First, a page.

|Ariane 5 ECA|
|Launch vehicle||Ariane 5 ECA|
|Launch site||Kourou, French Guiana|
|Description||First stage failure|
|Cause||Vulcain 2 engine design flaw|
|Payload||Hotbird 7 (television satellite), STENTOR (experimental communications satellite)|
|Desired orbit||Geostationary transfer orbit|
From T+2:58 to T+3:06, "the engine speed changed and a significant flight control perturbation occurred," Arianespace said shortly after the failure.
At T+3:07, the Ariane 5's payload fairing was jettisoned as planned, but the launch vehicle's attitude was not correct. "The manoeuvre of fairing jettisoning should happen when the launch vehicle has an attitude and trajectory which are as stable as possible. During jettisoning of the fairing, the trajectory and the attitude were not stabilised," Arianespace CEO Yves Le Gall said.
"The launch vehicle subsequently demonstrated erratic behaviour," Arianespace stated rather euphemistically in a press release. As a matter of fact, it lost control at an altitude of about 150 km and started falling back to the ground.
In compliance with range safety procedures, the launch vehicle was destroyed at approximately 7 minutes and 36 seconds into the mission. By that time, the Ariane 5 had dropped down to an altitude of about 69 km at a distance of 800 km off the coast of French Guiana.
In January 2003, Swedish company Volvo Aero acknowledged that the engine nozzle it supplied for the Ariane 5 ECA was the cause of the new rocket's failure. Company spokesman Fredrik Fryklund said that "we will not try to shift blame away from ourselves," adding that "it was the first launch of a rocket with a dramatically increased lifting capacity. What happened is unfortunate, but that's the name of the game when you take new steps."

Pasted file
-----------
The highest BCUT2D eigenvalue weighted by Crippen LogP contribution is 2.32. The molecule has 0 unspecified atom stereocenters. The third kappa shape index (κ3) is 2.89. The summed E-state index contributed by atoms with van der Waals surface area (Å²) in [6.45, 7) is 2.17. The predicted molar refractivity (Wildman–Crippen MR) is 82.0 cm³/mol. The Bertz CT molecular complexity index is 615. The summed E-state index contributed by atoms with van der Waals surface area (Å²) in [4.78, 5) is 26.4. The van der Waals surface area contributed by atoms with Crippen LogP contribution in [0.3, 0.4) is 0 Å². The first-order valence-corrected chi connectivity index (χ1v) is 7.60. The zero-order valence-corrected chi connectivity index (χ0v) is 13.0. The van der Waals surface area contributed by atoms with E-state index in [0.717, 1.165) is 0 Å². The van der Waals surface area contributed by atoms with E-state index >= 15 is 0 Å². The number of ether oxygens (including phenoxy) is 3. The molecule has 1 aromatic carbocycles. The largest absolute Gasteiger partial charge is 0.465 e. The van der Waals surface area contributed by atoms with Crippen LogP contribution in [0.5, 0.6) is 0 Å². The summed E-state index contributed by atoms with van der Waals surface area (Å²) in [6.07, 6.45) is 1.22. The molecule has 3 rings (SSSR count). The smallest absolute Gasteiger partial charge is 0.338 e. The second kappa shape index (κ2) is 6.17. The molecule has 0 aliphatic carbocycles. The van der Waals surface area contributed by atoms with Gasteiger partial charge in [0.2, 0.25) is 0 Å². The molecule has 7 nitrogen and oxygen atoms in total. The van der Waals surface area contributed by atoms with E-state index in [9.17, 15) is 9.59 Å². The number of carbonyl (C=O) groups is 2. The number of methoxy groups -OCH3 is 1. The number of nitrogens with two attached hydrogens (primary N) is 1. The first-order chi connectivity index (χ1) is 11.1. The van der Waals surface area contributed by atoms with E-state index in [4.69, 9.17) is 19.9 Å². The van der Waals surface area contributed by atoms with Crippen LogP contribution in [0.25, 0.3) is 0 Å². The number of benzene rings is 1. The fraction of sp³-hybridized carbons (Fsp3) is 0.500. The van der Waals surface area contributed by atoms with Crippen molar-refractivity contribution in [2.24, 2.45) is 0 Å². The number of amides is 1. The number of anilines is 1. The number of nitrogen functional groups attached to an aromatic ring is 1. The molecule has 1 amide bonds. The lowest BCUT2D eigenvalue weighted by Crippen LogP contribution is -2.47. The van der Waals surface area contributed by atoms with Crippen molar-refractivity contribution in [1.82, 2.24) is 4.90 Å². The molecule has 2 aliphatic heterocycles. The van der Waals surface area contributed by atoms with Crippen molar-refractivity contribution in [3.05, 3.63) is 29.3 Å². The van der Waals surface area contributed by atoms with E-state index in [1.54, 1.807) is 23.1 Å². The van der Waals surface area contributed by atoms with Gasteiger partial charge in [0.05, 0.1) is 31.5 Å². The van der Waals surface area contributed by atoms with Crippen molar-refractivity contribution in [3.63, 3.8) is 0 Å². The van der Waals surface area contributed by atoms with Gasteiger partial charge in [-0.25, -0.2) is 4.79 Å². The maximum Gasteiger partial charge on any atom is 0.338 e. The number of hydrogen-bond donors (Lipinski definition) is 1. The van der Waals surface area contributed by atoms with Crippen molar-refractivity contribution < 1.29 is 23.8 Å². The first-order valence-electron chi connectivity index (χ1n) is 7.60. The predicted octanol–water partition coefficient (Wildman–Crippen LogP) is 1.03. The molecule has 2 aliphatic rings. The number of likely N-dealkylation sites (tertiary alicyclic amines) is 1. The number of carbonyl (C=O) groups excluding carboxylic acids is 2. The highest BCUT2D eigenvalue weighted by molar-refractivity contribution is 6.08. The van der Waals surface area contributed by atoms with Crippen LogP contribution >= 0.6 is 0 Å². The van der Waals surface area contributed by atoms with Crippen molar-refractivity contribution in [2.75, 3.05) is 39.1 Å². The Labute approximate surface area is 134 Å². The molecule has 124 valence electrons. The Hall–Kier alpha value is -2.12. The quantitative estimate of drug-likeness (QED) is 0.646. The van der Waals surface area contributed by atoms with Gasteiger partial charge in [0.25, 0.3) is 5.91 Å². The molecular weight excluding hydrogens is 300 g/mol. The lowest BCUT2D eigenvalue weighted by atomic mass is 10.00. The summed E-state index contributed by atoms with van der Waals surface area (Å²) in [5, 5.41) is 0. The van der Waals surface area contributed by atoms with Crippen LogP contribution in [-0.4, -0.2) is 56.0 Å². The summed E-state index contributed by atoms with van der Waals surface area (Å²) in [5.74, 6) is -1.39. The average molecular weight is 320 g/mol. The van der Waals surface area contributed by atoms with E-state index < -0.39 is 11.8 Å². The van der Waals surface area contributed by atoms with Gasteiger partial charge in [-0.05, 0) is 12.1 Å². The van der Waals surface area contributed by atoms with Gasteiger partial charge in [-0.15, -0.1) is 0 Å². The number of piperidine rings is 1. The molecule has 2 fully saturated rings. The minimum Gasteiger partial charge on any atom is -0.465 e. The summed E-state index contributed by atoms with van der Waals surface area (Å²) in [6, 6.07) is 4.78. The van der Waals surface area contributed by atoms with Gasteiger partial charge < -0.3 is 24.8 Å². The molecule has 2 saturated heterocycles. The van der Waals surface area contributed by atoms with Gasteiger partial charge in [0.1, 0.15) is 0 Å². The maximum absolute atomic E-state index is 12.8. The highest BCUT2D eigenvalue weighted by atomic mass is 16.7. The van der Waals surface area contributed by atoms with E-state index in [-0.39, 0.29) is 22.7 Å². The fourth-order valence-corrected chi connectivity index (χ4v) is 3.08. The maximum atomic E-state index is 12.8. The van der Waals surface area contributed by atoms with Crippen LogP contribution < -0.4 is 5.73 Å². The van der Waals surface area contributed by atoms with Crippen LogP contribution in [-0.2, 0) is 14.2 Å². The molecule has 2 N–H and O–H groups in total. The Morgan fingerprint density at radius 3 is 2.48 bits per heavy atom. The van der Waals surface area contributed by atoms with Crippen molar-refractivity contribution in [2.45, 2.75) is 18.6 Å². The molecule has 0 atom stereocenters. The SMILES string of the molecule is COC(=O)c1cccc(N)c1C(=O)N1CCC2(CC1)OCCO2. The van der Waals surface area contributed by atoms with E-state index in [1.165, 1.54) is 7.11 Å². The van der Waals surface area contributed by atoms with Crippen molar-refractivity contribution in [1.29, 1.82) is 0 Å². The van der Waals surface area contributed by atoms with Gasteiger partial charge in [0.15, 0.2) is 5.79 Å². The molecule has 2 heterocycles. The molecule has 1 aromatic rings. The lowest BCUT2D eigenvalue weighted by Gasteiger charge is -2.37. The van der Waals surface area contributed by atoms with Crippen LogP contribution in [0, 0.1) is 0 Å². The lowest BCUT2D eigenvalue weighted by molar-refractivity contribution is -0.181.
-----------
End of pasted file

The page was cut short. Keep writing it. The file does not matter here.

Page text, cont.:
The inquiry board into the Ariane 5 ECA failure had pinpointed a defect in the cooling system of the rocket's first-stage Vulcain 2 engine as root cause for the loss of the rocket and the two satellites it carried. The board said that it identified the occurrence of a leak in the Vulcain 2 nozzle's cooling circuit during the first flight phase. Wolfgang Koschel, who chaired the board, said small fissures occurred in the Vulcain 2 nozzle's cooling tubes that were the result of mechanical and thermal loads experienced during flight.
As a result, the nozzle overheated, leading to the loss of its integrity and a major imbalance in thrust. So far, the solid boosters had provided 92 percent of the thrust, but when they were separated only the asymmetrical thrust of the main engine remained. Control over the launch vehicle's trajectory was then completely lost.